The graves clung to the side of the hill. They looked like wide speed bumps covered in crushed marble, divided by strips of Georgia red clay. The wind whipped among the headstones. My toes were icy and my ears hurt from the wind. My legs were mottled red and pink and ached. I pulled on my mother’s hand trying to force her to our car. She was determined to find our family connections.
At last she said, “Come here and get inside my coat.” Her wide, red, wool, swing coat had extra room. Room enough for mama and me. My back pressed against her belly and her arms wrapped around me. Sharing her warmth—as always.
She unbuttoned the middle buttons so my face could poke out. We stood on the hillside like a totem. Mama reading family names and me breathing in her scent and warmth.
When the car driving past us slid off the road and hit the loose gravel, we both turned to look. The man driving had a confused, frightened look on his face. He slowed as he stared but he didn’t stop. He acted like he had never seen a two-faced being. Or maybe it was the cold wind forcing him off the road like it forced me back into mama’s red woolen nest. We moved together—four legs, four arms, one body—toward the car.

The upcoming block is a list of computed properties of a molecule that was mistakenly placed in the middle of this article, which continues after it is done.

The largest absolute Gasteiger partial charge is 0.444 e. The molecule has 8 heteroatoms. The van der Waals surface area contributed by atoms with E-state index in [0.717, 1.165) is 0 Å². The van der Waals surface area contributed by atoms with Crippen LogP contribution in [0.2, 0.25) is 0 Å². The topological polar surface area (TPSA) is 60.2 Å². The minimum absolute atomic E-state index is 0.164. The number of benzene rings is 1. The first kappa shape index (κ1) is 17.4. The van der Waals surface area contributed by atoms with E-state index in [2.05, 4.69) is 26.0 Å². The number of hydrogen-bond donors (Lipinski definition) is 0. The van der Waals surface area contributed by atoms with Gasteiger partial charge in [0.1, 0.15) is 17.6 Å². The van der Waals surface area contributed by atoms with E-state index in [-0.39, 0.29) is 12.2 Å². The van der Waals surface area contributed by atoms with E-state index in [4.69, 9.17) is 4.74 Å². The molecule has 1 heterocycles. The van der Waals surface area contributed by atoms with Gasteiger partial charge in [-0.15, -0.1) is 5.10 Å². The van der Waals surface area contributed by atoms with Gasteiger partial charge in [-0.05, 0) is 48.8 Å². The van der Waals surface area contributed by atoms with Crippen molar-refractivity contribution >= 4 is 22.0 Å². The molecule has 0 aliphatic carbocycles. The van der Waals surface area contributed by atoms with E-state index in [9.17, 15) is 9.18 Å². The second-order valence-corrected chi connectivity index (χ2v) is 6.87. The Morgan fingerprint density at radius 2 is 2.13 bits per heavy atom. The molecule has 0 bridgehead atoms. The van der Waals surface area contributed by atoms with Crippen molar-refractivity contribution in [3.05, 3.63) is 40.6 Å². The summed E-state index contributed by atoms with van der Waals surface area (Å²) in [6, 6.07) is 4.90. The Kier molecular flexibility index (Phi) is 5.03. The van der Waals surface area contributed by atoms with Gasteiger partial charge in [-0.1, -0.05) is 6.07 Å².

When I asked, mama said “no they aren’t cold.”
“Down below the surface,” she said “the ground is always just warm enough.” Maybe.
Maybe, but none of them have a swing coat wide enough to hold a frozen child.